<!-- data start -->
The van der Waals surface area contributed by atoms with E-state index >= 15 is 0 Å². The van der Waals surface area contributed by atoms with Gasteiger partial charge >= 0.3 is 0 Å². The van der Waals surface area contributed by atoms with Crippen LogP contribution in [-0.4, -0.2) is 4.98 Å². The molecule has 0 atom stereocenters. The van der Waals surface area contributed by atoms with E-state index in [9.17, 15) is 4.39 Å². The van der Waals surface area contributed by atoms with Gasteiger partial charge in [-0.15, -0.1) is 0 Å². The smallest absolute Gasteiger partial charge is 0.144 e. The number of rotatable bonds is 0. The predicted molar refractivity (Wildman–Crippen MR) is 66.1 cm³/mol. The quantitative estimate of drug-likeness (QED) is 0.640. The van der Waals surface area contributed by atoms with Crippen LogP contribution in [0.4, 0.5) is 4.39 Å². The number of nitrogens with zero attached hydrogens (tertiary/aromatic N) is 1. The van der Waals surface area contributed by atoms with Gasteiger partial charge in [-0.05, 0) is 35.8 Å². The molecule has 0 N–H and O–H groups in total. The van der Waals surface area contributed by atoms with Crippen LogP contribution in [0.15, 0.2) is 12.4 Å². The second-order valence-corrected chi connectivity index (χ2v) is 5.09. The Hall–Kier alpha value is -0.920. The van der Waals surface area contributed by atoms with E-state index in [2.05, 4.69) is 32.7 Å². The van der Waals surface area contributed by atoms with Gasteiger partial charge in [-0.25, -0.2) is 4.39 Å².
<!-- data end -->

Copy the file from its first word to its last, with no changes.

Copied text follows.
The van der Waals surface area contributed by atoms with E-state index >= 15 is 0 Å². The van der Waals surface area contributed by atoms with Gasteiger partial charge >= 0.3 is 0 Å². The van der Waals surface area contributed by atoms with Crippen LogP contribution in [-0.4, -0.2) is 4.98 Å². The molecule has 0 atom stereocenters. The van der Waals surface area contributed by atoms with E-state index in [9.17, 15) is 4.39 Å². The van der Waals surface area contributed by atoms with Gasteiger partial charge in [-0.15, -0.1) is 0 Å². The smallest absolute Gasteiger partial charge is 0.144 e. The number of rotatable bonds is 0. The predicted molar refractivity (Wildman–Crippen MR) is 66.1 cm³/mol. The quantitative estimate of drug-likeness (QED) is 0.640. The van der Waals surface area contributed by atoms with Crippen LogP contribution in [0.4, 0.5) is 4.39 Å². The number of nitrogens with zero attached hydrogens (tertiary/aromatic N) is 1. The van der Waals surface area contributed by atoms with Gasteiger partial charge in [-0.05, 0) is 35.8 Å². The molecule has 0 N–H and O–H groups in total. The van der Waals surface area contributed by atoms with Crippen LogP contribution in [0.15, 0.2) is 12.4 Å². The second-order valence-corrected chi connectivity index (χ2v) is 5.09. The Hall–Kier alpha value is -0.920. The van der Waals surface area contributed by atoms with E-state index in [2.05, 4.69) is 32.7 Å². The van der Waals surface area contributed by atoms with Gasteiger partial charge in [-0.25, -0.2) is 4.39 Å².